Selective Radiation-Induced Generation of 2-Deoxyribonolactone Lesions in DNA Mediated by Aromatic Iodonium Derivatives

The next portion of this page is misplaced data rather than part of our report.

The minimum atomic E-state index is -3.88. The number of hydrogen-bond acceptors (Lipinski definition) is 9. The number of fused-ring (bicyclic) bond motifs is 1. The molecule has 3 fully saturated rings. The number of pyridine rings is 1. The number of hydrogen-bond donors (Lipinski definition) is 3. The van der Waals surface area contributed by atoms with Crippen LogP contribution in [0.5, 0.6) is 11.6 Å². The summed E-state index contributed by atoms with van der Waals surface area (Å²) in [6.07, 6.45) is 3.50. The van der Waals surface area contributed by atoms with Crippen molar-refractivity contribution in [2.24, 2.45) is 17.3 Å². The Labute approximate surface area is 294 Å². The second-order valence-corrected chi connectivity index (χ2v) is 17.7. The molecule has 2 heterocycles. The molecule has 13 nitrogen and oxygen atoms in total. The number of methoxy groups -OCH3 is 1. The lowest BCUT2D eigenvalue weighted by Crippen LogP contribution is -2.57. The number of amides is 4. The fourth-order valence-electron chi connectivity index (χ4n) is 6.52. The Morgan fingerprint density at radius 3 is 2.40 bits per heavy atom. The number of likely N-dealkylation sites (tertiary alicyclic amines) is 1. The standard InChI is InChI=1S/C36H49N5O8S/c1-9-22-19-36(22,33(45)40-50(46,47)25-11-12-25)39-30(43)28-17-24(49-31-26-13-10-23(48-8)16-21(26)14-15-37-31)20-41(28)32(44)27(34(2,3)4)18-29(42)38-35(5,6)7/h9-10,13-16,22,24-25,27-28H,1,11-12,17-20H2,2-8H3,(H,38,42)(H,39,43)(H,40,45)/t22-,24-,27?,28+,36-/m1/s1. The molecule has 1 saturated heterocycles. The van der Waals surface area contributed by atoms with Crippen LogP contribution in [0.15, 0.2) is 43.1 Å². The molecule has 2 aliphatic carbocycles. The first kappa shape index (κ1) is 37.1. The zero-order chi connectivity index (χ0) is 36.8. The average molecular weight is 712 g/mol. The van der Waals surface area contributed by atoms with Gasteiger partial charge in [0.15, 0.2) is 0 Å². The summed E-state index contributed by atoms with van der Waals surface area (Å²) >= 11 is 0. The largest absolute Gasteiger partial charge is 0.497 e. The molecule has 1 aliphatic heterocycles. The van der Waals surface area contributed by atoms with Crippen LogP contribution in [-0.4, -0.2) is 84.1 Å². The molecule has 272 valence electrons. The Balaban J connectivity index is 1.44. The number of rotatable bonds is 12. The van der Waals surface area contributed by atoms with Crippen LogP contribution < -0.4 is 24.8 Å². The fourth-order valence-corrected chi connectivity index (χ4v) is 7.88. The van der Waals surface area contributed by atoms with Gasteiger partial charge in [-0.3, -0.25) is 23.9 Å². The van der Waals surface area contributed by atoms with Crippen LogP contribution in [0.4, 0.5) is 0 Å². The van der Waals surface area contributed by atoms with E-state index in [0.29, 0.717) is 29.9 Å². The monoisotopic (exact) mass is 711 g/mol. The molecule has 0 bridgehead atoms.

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2-Deoxyribonolactone lesions were identified as major products of radiation damage to DNA mediated by o,o'-di-phenyleneiodonium cations in a hydroxyl radical-scavenging environment. The highest selectivity toward deoxyribonolac-tone formation (up to 86% of all sugar-phosphate damages) and the overall reaction efficiency (up to 40% of all radiation-generated intermediates converted into products) was displayed by derivatives with positively charged (2-aminoethyl-thio)acetylamino and (2-aminoethylamino)acetylamino side chains. The reaction can be useful for random single-step incorporation of deoxyribonolactone lesions into single- and double-stranded oligonucleotides and highly polymerized DNA directly in commonly used buffers (PBS, phosphate, Tris-HCl, etc.) at room temperature. In combination with HPLC separation, this technique can serve as a source of short (<6 mer) sequences containing deoxyribonolactone lesions at known positions.